Support - things to read

Short PDF documents about SCOUT, CODE, SCORE and GenetiCode

Larger PDF document about our main software products.

Manuals as PDF documents:

Manuals as EPUB documents (electronic books for the iPad or other iOS devices):

Manuals as MOBI documents (electronic books for e-book readers like Kindle):

Manuals as web pages:

Manuals as *.chm documents (Windows help files):


Publications related to our products

Follow the story of VirCoC (Virtual Coating Company) to see how our products are used to solve thin film analysis and design problems. Note that VirCoC is not real, and you cannot buy any coating products VirCoC develops. However, you can download the VirCoC database (which is discussed in the documentation) and use the data and program configurations for your own work. The database is available as a compressed zip-file with path information, and you should extract the file reconstructing the original folder structure.


Model meets measurement - the challenges of optical spectrum simulation facing real thin film deposition

This contribution of W.Theiss to the ICCG6 in Dresden (June 2006) explains how to use spectrum simulation for production control.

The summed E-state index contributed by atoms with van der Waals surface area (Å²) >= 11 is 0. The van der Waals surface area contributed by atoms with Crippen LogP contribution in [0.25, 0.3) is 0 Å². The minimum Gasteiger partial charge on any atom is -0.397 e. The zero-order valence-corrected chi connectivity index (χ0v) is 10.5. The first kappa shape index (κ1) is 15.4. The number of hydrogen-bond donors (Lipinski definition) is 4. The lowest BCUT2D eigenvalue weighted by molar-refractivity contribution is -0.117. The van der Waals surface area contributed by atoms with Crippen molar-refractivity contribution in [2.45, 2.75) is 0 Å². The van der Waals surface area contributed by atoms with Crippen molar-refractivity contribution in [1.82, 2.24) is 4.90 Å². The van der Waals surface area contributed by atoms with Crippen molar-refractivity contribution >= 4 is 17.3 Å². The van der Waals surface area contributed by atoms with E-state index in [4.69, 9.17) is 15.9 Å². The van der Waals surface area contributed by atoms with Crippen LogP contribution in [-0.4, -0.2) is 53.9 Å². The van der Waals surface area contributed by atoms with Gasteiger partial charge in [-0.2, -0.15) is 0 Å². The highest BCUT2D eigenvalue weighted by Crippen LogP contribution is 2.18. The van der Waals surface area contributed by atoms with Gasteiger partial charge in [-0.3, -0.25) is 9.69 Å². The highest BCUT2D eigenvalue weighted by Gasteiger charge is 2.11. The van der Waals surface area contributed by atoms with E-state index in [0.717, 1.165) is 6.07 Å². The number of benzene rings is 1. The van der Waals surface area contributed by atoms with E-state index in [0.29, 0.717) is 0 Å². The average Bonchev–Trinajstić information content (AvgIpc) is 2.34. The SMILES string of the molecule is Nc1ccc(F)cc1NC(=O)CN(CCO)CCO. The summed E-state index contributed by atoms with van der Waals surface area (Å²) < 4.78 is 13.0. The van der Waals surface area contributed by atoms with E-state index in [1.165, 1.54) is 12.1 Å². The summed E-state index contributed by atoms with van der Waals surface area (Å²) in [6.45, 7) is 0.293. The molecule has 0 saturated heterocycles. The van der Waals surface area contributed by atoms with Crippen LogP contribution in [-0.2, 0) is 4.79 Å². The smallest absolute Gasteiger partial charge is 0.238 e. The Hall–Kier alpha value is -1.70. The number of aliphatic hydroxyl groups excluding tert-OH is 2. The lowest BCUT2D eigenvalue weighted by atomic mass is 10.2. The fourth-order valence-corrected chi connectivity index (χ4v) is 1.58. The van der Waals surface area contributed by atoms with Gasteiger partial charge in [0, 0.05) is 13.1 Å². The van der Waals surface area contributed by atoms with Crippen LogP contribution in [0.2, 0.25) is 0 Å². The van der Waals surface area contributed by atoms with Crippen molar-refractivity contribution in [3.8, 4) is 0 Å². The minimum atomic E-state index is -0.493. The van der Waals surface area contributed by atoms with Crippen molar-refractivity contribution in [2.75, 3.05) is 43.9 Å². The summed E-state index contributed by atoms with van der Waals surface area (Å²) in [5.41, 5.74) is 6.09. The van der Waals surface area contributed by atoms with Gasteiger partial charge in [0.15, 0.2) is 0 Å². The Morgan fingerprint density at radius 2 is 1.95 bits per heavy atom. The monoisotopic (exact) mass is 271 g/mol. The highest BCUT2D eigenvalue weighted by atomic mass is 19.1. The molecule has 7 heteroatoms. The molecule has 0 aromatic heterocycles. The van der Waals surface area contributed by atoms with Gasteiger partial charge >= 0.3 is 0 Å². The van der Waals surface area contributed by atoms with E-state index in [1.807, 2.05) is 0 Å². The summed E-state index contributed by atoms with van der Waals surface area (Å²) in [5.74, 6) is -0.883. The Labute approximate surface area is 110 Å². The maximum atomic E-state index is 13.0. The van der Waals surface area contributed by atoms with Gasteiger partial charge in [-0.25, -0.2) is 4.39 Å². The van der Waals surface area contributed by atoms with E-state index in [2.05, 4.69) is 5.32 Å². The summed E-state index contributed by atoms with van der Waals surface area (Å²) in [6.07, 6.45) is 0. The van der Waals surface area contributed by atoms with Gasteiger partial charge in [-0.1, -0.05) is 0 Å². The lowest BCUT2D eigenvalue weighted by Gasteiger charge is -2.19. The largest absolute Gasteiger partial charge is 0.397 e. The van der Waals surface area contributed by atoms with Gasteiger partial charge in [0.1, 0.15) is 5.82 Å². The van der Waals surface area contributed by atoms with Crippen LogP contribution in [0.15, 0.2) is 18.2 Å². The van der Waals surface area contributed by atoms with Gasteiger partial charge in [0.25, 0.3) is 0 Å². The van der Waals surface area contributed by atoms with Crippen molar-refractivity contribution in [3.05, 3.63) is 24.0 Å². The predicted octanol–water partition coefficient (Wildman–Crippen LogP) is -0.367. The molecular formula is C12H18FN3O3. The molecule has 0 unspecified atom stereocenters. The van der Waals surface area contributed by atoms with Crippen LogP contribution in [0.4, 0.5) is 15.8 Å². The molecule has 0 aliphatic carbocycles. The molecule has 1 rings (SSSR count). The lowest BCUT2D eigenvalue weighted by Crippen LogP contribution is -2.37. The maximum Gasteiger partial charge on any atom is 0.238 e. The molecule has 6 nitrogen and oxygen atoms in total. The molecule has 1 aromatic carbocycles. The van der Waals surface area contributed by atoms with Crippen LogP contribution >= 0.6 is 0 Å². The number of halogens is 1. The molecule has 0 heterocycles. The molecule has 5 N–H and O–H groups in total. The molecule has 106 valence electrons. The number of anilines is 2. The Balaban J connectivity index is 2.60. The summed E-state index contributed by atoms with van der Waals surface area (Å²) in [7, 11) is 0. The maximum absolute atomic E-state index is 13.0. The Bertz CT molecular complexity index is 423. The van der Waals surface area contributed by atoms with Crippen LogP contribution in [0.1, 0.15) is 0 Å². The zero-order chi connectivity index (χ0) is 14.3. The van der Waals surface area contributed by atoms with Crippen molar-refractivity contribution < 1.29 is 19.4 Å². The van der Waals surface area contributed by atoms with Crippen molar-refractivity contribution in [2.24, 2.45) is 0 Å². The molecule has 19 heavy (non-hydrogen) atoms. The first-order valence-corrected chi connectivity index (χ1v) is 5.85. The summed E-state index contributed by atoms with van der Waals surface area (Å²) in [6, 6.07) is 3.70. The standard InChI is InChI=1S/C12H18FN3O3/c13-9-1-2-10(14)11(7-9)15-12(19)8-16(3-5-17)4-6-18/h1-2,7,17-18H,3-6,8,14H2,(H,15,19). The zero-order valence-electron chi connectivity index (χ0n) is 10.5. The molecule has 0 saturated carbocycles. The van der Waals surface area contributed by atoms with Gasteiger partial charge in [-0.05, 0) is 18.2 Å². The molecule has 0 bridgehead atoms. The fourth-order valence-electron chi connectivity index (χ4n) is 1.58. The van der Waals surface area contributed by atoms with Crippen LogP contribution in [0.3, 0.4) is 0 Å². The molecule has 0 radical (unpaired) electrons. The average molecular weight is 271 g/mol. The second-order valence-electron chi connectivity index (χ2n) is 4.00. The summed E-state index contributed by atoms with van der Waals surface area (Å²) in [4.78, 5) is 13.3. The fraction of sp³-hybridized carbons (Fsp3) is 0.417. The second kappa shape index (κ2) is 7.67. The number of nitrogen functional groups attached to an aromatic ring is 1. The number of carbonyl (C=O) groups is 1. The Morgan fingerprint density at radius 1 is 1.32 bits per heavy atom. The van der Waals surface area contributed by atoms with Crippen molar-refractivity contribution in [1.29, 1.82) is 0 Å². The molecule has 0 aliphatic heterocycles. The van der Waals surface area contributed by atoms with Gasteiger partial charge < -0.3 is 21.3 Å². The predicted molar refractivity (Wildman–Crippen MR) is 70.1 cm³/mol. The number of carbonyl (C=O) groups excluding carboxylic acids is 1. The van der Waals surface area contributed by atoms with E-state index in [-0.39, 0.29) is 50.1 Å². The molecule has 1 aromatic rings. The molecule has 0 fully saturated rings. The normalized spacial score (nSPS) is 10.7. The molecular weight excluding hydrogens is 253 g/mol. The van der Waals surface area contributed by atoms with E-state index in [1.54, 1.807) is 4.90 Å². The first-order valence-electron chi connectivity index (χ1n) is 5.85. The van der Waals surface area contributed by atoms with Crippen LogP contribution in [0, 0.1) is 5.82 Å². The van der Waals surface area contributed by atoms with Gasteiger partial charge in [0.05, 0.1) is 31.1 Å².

Looking through walls - Coatings on glass for buildings

This contribution of W.Theiss to the COSP'04 conference in Berlin explains the basic functions of low-e and solar control coatings on glass.


Analyzing optical spectra by computer simulation - from basics to batch mode

A PDF-document about spectrum simulation, summarizing the background and typical applications of this technique.


Developing optical production control methods for SCOUT

A PDF-document about developing SCOUT methods. Good to read if you are looking for a thin film production control solution - even if you are not developing the method yourself but let us do the work.


Detailed CODE overview

Summary of an introductory talk about the CODE software


SPRAY special: Physical models for color prediction

This PDF-document explains how the SPRAY ray-tracing software can be used to predict the optical appearance of printed patterns.